She rolled her eyes and regretted having said no to a video call – how she’d have loved to see his expression right now! Alas, she’d been putting off getting her eyebrows threaded and her face was positively hirsute at the moment – not a visual she wanted to present ever and especially not to the man who had little reason to love her in the first place. “And what did you choose? It’s complicated?”
He laughed. “It is not complicated in the least. Not anymore! And wait, I thought there’d be more of a reaction to that statement. Are you saying I can go ahead and pick a more appropriate option?”
“I am saying nothing of the sort.” She snorted and then rolled over to her stomach, putting her phone on speaker and placing it in front of her. “When are you coming back?”
“Thirteen days.” He replied instantly, like he’d been thinking of it too.
“That’s two weekends away.” She whined and then put her head down on her bed, smothering her gasp of longing that seemed to rest at the tip of her tongue when she spoke to him on the phone. I miss you didn’t begin to cover the extent of her yearning. She was boorish and cranky and it was all his fault.
“So, is it now a good time to ask why you are….” He hesitated. “Er…In a less than good mood?”
He noticed. Of course he noticed. “I am not…” She began instinctively and then decided there was no point lying. “I am hungry.”
“You are hungry.” He reconfirmed and then chuckled softly. “That’s an easy fix, baby. Get something to eat. I am sure you have something to….”
“I am on a diet and all I have at home is fattening crap.” She bit out. “And I don’t feel like munching on a carrot stick. Or drinking a glass of milk.”
He chuckled some more but this time, there was a hint of deeper bemusement in his voice. “What sort of a diet is this? If you are hungry, just eat something.”
A roll of annoyance completely misplaced flushed through her blood stream. “I can’t just eat anything. That’s what’s got me to this place. I need to lose weight.” Shiv-ji, why was she telling him all this? He was not going to be able to help. This was her decision, her resolution to find confidence that she would be able to live up to his expectations and desires. Why was she dragging him into her mess? This was for her to solve.
“Eating so little that you are hungry at bed-time is not the answer, baby. Eat normal, wholesome food and find a way to burn more than you take in. Come on, I am sure you know this.”
“Ha! Easy for you to say. You spend an hour on the treadmill like it’s your own personal daily vacation. I can’t walk for thirty minutes at six kilometers an hour without feeling like my heart will give out!”
He chuckled softly. “Baby steps. Nobody gets to high fitness levels overnight.”
She frowned and bit back a grumble. “Whatever.”
“You think I’m preaching.”
“Of course, I think you are preaching.” She stated sulkily.
“Achcha baba, I am sorry. I don’t mean to sound condescending. Giving advice comes naturally to me now, unfortunately. You should tell me to cut it out when it gets out of hand.”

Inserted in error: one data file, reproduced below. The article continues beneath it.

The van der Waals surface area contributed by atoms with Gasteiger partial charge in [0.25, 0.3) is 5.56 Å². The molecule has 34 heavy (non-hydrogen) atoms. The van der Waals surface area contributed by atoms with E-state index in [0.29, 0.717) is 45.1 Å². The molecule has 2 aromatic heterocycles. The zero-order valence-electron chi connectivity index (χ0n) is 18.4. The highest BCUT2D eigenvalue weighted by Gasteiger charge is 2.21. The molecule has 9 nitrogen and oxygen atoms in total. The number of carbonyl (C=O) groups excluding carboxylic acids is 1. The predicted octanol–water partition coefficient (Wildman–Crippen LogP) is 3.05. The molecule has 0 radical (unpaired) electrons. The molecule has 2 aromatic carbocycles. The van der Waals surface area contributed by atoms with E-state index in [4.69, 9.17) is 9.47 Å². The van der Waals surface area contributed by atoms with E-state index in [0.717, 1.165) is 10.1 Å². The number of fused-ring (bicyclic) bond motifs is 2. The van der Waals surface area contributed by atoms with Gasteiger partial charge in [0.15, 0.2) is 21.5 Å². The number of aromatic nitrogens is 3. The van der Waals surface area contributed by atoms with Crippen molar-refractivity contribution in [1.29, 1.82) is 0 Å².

She frowned for a second before a smile tugged at her lips. “I am sorry I am being grumpy. And I know about the advice part. It’s just suddenly strange to be on the other side. I feel like I now know what Tripti keeps harping on about.”
“That hurts, Khushi.”
This time she laughed out aloud. “I never knew you for melodrama. I think you are spending too much time with Arjun.”
He sighed. “That I am, unfortunately. But what choice do I have – yeh dooriyaan, majbooriyan…”
“Mushkil bada, yeh pyaar hai?” She asked.
He took a deep breath and seemed to drift off as she waited with a half smile pasted on her face despite the poky edges of bad tempter that she knew was still hovering under her skin.
“Arnav,” She whispered with feeling, forcing herself to draw on the moments that meant more than the imaginary ones that would take her nowhere.
“Have I mentioned I love how sexy my name sounds when you say it.”
She blushed and buried her face in her mattress again. “Okay,” She whispered. “Then let me not be a killjoy by pointing out the absolute cheesiness of that “baby” endearment from a few moments ago.
An inaudibly shocked second of silence passed before Arnav Varun burst out laughing again. “I really hoped you would let that pass, you know.”
“Not a chance,” She countered.
“I can’t pull that off,” He sighed into her ears.
“No one can pull that off,” She replied as her fingers crossed and her lips curved into a well-defined crescent.
“I am going to keep trying though, I think. I like the sound of it.”
“Dammit!” She said as she clicked her tongue in mock-disappointment.
River Song, Music and Lyrics
Song Title: Mushkil Bada Yeh Pyaar Hai
Singers: Alka Yagnik, Udit Narayan
Music: Viju Shah
Lyrics: Anand Bakshi
Next Update: Monday, Nov 13, 2017, late night IST
Please excuse typos!